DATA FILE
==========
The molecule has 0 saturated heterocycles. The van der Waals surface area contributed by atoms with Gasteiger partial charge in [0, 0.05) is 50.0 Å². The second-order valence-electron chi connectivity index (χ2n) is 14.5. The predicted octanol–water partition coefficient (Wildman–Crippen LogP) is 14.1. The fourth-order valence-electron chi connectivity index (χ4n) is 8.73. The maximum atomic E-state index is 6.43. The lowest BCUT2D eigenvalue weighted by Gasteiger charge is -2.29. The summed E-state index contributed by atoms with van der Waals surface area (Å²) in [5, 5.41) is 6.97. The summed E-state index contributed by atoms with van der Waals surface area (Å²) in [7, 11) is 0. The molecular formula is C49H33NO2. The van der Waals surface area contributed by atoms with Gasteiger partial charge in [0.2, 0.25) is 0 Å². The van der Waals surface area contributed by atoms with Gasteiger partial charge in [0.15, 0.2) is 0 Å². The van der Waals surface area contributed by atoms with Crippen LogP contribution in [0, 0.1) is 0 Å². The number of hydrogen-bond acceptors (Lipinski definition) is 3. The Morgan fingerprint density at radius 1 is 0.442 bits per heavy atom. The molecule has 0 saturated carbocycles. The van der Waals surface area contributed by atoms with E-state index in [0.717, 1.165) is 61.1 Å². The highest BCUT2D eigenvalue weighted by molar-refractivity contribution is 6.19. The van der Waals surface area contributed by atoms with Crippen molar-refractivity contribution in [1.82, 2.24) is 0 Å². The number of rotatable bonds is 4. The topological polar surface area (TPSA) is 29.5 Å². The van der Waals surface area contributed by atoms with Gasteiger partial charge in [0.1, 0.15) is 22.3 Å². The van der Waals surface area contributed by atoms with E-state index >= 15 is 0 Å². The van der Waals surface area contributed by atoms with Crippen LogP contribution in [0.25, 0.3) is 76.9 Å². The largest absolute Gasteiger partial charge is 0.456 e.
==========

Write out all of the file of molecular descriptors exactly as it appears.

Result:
The molecule has 0 saturated heterocycles. The van der Waals surface area contributed by atoms with Gasteiger partial charge in [0, 0.05) is 50.0 Å². The second-order valence-electron chi connectivity index (χ2n) is 14.5. The predicted octanol–water partition coefficient (Wildman–Crippen LogP) is 14.1. The fourth-order valence-electron chi connectivity index (χ4n) is 8.73. The maximum atomic E-state index is 6.43. The lowest BCUT2D eigenvalue weighted by Gasteiger charge is -2.29. The summed E-state index contributed by atoms with van der Waals surface area (Å²) in [5, 5.41) is 6.97. The summed E-state index contributed by atoms with van der Waals surface area (Å²) in [7, 11) is 0. The molecular formula is C49H33NO2. The van der Waals surface area contributed by atoms with Gasteiger partial charge in [0.2, 0.25) is 0 Å². The van der Waals surface area contributed by atoms with Gasteiger partial charge in [0.15, 0.2) is 0 Å². The van der Waals surface area contributed by atoms with Crippen LogP contribution in [0, 0.1) is 0 Å². The number of hydrogen-bond acceptors (Lipinski definition) is 3. The Morgan fingerprint density at radius 1 is 0.442 bits per heavy atom. The molecule has 0 saturated carbocycles. The van der Waals surface area contributed by atoms with E-state index in [0.717, 1.165) is 61.1 Å². The highest BCUT2D eigenvalue weighted by molar-refractivity contribution is 6.19. The van der Waals surface area contributed by atoms with Crippen molar-refractivity contribution in [1.82, 2.24) is 0 Å². The number of rotatable bonds is 4. The topological polar surface area (TPSA) is 29.5 Å². The van der Waals surface area contributed by atoms with Gasteiger partial charge in [0.1, 0.15) is 22.3 Å². The van der Waals surface area contributed by atoms with E-state index >= 15 is 0 Å². The van der Waals surface area contributed by atoms with Crippen LogP contribution in [0.25, 0.3) is 76.9 Å². The largest absolute Gasteiger partial charge is 0.456 e.